Conference helps local councillors as they take on more powers and responsibilities

 

Advice on how to create a Plastic Free community, the challenges and opportunities of taking on devolved powers and on how best to promote the work of local councils was given to more than 70 councillors and clerks at a conference organised by local council clerks and West Cornwall MP Derek Thomas.

The first West Cornwall Town and Parish Council conference at Ludgvan Community Centre was suggested after Mr Thomas met with several clerks earlier in the year with the aim of supporting councils as they take on ever greater numbers of duties and responsibilities.

Derek Thomas with Dan Strickland, from the St Ives Plastic Free movement at the West Cornwall Town and Parish Conference.

Speakers included marketing guru Sue Bradbury, Delia Webb from the Cornish Plastic Pollution Coalition and Superintendent Sara Crane, from Devon & Cornwall Police, Dan Strickland from St Ives, who is helping to spearhead the town’s Plastic Free campaign, and Cornwall Council Neighbourhoods portfolio holder, Cllr Edwina Hannaford.

Delegates were particularly interested in Cllr Hannaford’s perspective on the current programme of devolving powers and responsibilities – like the running of public toilets and libraries – to parishes and towns.

She said that Cornwall Council was committed to “enabling and empowering local people, local councils and the voluntary and community sector to play an active role in making decisions that affect them and in delivering what their community needs”.

She told delegates that Cornwall Council was dealing with more than 300 ‘complicated and unique’ devolution projects – and around 45 at any one time – but had received praise from Local Government Minister James Brokenshire as being a council that led the way in how to tackle the issues.

Nevertheless, in the question and answer session, councillors expressed concern that the aspirations and priorities of individual towns and parishes as expressed in their Neighbourhood Plans were being ignored and that the devolution programme was forcing unpaid councillors to take on ever greater and more onerous duties.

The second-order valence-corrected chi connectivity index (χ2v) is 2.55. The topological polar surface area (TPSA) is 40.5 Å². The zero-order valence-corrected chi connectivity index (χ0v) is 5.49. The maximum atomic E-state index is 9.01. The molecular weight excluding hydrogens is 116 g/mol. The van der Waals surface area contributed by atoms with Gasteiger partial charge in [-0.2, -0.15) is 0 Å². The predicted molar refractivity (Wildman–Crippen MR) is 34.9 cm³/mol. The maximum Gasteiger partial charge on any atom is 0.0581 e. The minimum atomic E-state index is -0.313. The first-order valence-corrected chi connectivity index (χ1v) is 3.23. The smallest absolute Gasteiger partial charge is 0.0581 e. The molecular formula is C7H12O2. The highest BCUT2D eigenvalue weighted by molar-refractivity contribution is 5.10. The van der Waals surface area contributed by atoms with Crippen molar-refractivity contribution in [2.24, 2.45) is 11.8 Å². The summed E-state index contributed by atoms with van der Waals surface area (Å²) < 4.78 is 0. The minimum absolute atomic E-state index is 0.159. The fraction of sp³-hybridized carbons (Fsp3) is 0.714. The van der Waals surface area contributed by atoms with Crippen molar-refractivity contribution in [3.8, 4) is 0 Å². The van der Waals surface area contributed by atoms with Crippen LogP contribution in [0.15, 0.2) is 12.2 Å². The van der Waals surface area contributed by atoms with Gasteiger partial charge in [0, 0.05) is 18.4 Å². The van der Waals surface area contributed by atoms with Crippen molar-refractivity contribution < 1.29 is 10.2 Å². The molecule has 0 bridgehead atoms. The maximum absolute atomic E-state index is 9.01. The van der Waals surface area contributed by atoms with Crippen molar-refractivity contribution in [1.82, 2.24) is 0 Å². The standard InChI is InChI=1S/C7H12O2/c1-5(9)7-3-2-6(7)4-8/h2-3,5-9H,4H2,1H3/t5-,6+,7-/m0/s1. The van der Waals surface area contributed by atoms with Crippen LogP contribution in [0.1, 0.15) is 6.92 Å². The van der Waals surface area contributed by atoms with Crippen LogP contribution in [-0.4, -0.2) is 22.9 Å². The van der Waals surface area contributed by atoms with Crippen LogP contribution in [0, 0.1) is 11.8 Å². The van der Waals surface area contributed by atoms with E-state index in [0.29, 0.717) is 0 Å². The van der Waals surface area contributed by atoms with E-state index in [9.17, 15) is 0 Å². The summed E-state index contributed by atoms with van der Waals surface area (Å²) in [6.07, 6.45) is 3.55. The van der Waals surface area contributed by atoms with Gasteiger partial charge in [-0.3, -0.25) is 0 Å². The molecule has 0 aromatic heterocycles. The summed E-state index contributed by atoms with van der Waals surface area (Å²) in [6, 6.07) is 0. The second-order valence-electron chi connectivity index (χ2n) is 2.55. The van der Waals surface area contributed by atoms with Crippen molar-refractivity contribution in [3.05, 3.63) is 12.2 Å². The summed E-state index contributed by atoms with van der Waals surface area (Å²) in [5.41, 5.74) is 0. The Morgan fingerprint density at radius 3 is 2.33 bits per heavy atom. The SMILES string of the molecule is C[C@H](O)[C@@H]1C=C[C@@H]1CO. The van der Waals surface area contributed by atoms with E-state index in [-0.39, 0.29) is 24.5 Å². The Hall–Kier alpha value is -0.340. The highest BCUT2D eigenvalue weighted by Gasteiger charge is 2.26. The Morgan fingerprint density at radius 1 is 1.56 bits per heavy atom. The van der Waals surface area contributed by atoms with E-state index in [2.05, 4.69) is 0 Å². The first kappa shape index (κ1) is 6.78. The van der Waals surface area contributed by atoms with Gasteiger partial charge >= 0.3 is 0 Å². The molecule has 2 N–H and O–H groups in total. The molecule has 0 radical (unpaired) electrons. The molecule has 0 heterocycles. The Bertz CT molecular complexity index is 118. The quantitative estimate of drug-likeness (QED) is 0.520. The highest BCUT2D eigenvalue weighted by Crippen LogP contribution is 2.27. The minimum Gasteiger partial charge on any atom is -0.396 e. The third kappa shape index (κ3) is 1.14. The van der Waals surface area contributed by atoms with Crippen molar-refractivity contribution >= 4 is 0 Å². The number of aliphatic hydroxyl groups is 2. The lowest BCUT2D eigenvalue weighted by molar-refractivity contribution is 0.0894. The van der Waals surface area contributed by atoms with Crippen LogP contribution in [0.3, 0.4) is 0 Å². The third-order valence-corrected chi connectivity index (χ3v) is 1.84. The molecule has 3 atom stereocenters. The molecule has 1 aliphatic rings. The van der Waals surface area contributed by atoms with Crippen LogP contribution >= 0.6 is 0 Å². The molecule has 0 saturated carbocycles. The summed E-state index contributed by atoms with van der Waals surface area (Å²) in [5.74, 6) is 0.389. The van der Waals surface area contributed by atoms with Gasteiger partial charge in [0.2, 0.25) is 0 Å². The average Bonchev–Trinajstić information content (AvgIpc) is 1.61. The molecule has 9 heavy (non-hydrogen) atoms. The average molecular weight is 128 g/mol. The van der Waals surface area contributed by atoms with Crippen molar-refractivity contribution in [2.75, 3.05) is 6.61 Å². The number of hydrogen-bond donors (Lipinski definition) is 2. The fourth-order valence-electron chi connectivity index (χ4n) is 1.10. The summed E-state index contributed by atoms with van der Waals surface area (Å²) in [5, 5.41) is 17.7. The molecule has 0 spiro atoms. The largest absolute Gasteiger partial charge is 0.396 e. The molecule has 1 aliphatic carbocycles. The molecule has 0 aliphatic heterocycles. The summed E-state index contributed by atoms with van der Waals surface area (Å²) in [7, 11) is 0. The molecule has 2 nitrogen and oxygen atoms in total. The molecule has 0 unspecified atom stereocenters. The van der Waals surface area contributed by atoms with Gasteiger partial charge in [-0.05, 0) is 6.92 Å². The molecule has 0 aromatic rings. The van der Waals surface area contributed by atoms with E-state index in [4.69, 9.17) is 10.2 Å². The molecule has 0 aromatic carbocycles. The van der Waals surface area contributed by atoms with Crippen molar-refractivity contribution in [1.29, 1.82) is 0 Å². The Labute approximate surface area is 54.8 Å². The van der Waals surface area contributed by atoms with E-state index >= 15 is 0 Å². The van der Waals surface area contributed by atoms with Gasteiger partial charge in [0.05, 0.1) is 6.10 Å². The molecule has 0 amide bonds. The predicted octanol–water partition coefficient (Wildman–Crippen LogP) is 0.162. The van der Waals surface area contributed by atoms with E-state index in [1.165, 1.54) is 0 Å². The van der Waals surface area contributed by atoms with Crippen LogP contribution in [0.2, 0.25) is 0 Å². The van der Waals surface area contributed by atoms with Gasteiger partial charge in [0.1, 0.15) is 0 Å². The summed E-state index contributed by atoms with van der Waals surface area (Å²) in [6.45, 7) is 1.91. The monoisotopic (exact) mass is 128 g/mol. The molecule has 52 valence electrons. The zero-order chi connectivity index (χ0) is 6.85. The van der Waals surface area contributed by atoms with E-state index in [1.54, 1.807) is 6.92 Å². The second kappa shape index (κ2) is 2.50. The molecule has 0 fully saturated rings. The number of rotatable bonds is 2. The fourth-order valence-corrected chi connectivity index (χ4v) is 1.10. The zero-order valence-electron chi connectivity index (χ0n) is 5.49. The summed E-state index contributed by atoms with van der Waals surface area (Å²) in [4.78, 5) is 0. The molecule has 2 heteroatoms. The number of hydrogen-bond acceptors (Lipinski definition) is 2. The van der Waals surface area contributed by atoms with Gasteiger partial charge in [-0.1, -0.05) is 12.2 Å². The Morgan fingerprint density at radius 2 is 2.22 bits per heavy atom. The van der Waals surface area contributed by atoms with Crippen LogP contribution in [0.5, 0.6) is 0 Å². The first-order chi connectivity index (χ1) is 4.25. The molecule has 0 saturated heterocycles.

As well as the conference, delegates were also able to browse and talk to people at an accompanying Market Place of stands and stalls, ranging from the Environment Agency and Highways England to Age Concern UK and the Penzance Memory Café; members of the public were also invited in to visit the Market Place in the afternoon.

Summing up the conference, Mr Thomas said: “I was delighted that so many people were able to take the time off to support this event and I hope everyone was able to take something from it.

“There is no doubt that smaller councils are being asked to take responsibility for a growing number of services for their local community but without always being given the resources or support to carry out that extra work.

“I hope this conference has provided councillors and clerks with some excellent advice from a range of expert guest speakers and, just as importantly, given them the chance to network with colleagues in neighbouring parishes on how they are dealing with the challenges.

“I’m very grateful to all our speakers who spoke with authority and entertainingly on their topics, none more so than Delia Webb who was inspirational on the benefits of ridding our environment of plastic; I’d also like to thank our sponsors – Western Power Distribution, Post Office Ltd and Metro Rod Cornwall – who supported the event so well.”